Wednesday, March 6, 2013

Time, Inc. To Split From Warner Bros.

Last month, I speculated in my blog that once Time Warner spun off most of its magazines to Meredith, it should change its corp name back to Warner Brothers.  Well the deal with Meredith appears to have fallen through so step two is to split apart the two companies.  Goodbye synergy; print and video no longer make good bedfellows. "CEO Jeff Bewkes said that the spinoff would allow Time Warner to 'focus entirely on our television networks and film and TV production businesses.'"

True, print media is having a difficult time as it deals with its transition to a digital format.  But the content that is created for print has incredible value in a digital world and combined with video from the network and film side of Time Warner, the makings of great stickiness and revenue generation.  Breakups are never easy.  Now the Time, Inc. side of the business must rely on its own video abilities to augment the value of their brands through these digital growing stages.  The challenge of proving that a growing revenue model exists and that these print brands will succeed in the digital future may have been too tough for Time Warner.  Patience is a virtue but given Time Warner's need to grow profitability, that patience no longer exists.  Synergy cannot be found to make the marriage last and so divorce is forthcoming.  "Time Warner said its goal was to complete the deal by the end of 2013."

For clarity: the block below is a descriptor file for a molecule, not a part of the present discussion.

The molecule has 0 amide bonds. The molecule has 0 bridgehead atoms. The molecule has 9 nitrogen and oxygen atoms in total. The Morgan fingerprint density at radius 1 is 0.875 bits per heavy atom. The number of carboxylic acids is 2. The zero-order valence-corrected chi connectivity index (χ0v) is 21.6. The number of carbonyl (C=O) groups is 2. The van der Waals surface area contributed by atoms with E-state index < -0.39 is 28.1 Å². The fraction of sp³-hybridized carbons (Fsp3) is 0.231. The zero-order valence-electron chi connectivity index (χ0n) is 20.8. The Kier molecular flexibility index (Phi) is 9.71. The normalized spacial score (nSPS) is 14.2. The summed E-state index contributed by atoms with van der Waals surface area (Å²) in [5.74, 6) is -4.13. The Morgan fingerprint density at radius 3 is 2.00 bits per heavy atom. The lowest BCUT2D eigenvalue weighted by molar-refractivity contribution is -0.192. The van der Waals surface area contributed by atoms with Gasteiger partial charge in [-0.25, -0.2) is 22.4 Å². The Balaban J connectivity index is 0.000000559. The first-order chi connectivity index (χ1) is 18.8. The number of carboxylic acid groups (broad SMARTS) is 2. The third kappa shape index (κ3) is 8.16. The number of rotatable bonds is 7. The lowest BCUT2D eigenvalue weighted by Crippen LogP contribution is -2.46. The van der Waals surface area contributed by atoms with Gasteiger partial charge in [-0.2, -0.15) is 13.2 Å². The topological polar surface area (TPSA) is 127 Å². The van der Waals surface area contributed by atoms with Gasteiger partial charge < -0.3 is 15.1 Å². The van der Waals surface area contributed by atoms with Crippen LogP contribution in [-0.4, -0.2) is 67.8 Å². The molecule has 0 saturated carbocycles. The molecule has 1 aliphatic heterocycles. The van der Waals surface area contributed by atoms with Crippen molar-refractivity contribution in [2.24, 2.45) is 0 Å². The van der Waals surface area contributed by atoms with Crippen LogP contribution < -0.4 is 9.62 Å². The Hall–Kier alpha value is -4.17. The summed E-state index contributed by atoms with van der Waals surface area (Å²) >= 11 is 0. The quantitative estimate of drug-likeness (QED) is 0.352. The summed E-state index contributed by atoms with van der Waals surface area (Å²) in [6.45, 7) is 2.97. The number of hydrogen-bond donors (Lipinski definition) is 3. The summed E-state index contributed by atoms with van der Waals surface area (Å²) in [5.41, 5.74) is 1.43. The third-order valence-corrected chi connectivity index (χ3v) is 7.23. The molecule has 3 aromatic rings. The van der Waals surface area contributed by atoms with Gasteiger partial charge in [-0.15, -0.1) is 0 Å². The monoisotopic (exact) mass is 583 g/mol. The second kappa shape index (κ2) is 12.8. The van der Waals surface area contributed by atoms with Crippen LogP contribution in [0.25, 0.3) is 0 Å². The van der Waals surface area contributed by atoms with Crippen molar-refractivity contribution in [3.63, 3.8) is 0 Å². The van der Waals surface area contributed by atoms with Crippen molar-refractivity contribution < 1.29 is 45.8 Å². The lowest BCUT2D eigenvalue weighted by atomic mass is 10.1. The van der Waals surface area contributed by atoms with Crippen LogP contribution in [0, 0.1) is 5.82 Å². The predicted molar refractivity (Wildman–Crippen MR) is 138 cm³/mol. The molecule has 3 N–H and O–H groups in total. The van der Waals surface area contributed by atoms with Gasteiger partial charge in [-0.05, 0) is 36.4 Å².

Where acquisition was once the name of the game, Time Warner has determined that divestiture is the future.   They spun off Time Warner Cable a couple years ago and now it is Time, Inc.'s turn.  Smaller, more agile, and hopefully, more profitable for the remaining entity, Warner Brothers.

Is Apple Finally Launching A Streaming Music Service?

It's one thing to offer downloads, it's another to offer a subscription service.  Why Apple has been slow to enter this space is unclear, but Apple may be reconsidering.  "Apple Inc has held talks with Beats Electronics LLC, the audio technology firm co-founded by influential hip-hop producer Dr Dre and music mogul Jimmy Iovine, on a potential partnership involving Beats' planned music-streaming service, three people familiar with the situation told Reuters."  

It is time for Apple to announce a full fledged subscription service - music, video, info - available across its product line.  As Apple has never worried about cannibalizing its current offerings, there should be no fear that a subscription service may affect download purchases.  The iTunes store will continue to survive and thrive.  And an Apple subscription service guarantees a measurable monthly revenue stream, something Wall Street would be pleased to see.  

Can we expect movement quickly?  It seems that Steve Jobs had been considering before his death.  "(Jimmy) Iovine said Jobs didn't want to pay the record companies enough, and thought the price would come down eventually."  The resurgence of music, thanks partly to iTunes, shows that not to be the case.  It seems that now might just be a good time, given recent stock performance, to pull the trigger and announce a subscription service.